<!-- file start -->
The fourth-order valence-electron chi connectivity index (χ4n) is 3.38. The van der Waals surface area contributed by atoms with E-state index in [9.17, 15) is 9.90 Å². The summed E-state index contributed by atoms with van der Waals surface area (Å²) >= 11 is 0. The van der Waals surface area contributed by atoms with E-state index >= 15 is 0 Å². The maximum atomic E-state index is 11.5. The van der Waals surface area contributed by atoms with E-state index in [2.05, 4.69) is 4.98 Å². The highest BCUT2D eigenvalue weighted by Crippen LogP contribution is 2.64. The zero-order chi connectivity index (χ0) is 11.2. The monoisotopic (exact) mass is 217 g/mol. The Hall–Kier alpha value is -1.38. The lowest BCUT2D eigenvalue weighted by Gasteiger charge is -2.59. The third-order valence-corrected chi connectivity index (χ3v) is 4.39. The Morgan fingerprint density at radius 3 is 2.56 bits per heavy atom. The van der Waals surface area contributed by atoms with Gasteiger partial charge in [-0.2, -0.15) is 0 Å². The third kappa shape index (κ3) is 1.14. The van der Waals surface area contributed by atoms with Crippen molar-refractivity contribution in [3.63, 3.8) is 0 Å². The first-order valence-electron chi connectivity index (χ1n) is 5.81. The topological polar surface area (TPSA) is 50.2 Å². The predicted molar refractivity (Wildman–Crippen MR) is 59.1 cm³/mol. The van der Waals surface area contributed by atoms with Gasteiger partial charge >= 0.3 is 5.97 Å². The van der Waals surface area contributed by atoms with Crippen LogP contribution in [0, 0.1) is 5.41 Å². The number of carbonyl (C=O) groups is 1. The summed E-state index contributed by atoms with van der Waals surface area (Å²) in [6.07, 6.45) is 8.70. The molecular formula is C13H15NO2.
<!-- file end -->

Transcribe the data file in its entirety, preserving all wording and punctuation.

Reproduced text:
The fourth-order valence-electron chi connectivity index (χ4n) is 3.38. The van der Waals surface area contributed by atoms with E-state index in [9.17, 15) is 9.90 Å². The summed E-state index contributed by atoms with van der Waals surface area (Å²) >= 11 is 0. The van der Waals surface area contributed by atoms with E-state index >= 15 is 0 Å². The maximum atomic E-state index is 11.5. The van der Waals surface area contributed by atoms with E-state index in [2.05, 4.69) is 4.98 Å². The highest BCUT2D eigenvalue weighted by Crippen LogP contribution is 2.64. The zero-order chi connectivity index (χ0) is 11.2. The monoisotopic (exact) mass is 217 g/mol. The Hall–Kier alpha value is -1.38. The lowest BCUT2D eigenvalue weighted by Gasteiger charge is -2.59. The third-order valence-corrected chi connectivity index (χ3v) is 4.39. The Morgan fingerprint density at radius 3 is 2.56 bits per heavy atom. The van der Waals surface area contributed by atoms with Gasteiger partial charge in [-0.2, -0.15) is 0 Å². The third kappa shape index (κ3) is 1.14. The van der Waals surface area contributed by atoms with Crippen molar-refractivity contribution in [3.63, 3.8) is 0 Å². The first-order valence-electron chi connectivity index (χ1n) is 5.81. The topological polar surface area (TPSA) is 50.2 Å². The predicted molar refractivity (Wildman–Crippen MR) is 59.1 cm³/mol. The van der Waals surface area contributed by atoms with Gasteiger partial charge >= 0.3 is 5.97 Å². The van der Waals surface area contributed by atoms with Crippen LogP contribution in [0, 0.1) is 5.41 Å². The number of carbonyl (C=O) groups is 1. The summed E-state index contributed by atoms with van der Waals surface area (Å²) in [6.07, 6.45) is 8.70. The molecular formula is C13H15NO2.